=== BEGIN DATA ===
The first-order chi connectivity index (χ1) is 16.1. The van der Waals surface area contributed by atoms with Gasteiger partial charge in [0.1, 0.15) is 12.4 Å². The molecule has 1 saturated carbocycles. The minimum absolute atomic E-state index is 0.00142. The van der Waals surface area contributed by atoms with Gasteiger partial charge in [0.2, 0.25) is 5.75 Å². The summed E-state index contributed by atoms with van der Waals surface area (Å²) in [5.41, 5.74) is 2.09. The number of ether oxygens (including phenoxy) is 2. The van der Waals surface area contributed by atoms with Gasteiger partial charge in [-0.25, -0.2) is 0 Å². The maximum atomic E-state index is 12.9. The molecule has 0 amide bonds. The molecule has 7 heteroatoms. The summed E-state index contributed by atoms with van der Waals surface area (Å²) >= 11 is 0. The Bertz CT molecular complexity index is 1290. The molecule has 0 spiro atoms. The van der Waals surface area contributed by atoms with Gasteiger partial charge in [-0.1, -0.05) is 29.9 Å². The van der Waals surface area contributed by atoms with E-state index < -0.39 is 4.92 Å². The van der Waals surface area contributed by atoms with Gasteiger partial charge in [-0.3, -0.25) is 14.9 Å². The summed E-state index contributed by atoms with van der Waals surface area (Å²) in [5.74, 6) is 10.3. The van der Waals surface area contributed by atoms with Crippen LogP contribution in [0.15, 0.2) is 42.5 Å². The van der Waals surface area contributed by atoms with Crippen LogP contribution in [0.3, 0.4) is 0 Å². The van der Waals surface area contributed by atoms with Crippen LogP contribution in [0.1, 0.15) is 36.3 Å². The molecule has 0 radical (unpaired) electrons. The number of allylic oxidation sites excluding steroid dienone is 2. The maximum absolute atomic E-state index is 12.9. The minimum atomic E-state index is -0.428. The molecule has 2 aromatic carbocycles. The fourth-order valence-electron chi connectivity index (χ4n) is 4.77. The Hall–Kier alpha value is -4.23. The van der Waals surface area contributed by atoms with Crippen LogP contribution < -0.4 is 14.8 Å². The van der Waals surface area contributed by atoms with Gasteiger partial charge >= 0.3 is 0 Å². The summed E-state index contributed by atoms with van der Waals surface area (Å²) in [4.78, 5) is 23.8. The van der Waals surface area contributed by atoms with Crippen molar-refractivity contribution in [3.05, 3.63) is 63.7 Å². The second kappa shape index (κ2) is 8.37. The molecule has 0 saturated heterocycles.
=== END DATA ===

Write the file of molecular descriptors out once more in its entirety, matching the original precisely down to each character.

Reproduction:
The first-order chi connectivity index (χ1) is 16.1. The van der Waals surface area contributed by atoms with Gasteiger partial charge in [0.1, 0.15) is 12.4 Å². The molecule has 1 saturated carbocycles. The minimum absolute atomic E-state index is 0.00142. The van der Waals surface area contributed by atoms with Gasteiger partial charge in [0.2, 0.25) is 5.75 Å². The summed E-state index contributed by atoms with van der Waals surface area (Å²) in [5.41, 5.74) is 2.09. The number of ether oxygens (including phenoxy) is 2. The van der Waals surface area contributed by atoms with Gasteiger partial charge in [-0.25, -0.2) is 0 Å². The maximum atomic E-state index is 12.9. The molecule has 0 amide bonds. The molecule has 7 heteroatoms. The summed E-state index contributed by atoms with van der Waals surface area (Å²) >= 11 is 0. The Bertz CT molecular complexity index is 1290. The molecule has 0 spiro atoms. The van der Waals surface area contributed by atoms with Gasteiger partial charge in [-0.1, -0.05) is 29.9 Å². The van der Waals surface area contributed by atoms with E-state index < -0.39 is 4.92 Å². The van der Waals surface area contributed by atoms with Gasteiger partial charge in [-0.3, -0.25) is 14.9 Å². The summed E-state index contributed by atoms with van der Waals surface area (Å²) in [5.74, 6) is 10.3. The van der Waals surface area contributed by atoms with Crippen LogP contribution in [0.15, 0.2) is 42.5 Å². The van der Waals surface area contributed by atoms with Crippen LogP contribution in [0.3, 0.4) is 0 Å². The van der Waals surface area contributed by atoms with Crippen LogP contribution in [0.1, 0.15) is 36.3 Å². The molecule has 0 radical (unpaired) electrons. The number of allylic oxidation sites excluding steroid dienone is 2. The maximum absolute atomic E-state index is 12.9. The minimum atomic E-state index is -0.428. The molecule has 2 aromatic carbocycles. The fourth-order valence-electron chi connectivity index (χ4n) is 4.77. The Hall–Kier alpha value is -4.23. The van der Waals surface area contributed by atoms with Crippen LogP contribution < -0.4 is 14.8 Å². The van der Waals surface area contributed by atoms with Gasteiger partial charge >= 0.3 is 0 Å². The summed E-state index contributed by atoms with van der Waals surface area (Å²) in [4.78, 5) is 23.8. The van der Waals surface area contributed by atoms with Crippen molar-refractivity contribution in [3.05, 3.63) is 63.7 Å². The second kappa shape index (κ2) is 8.37. The molecule has 0 saturated heterocycles.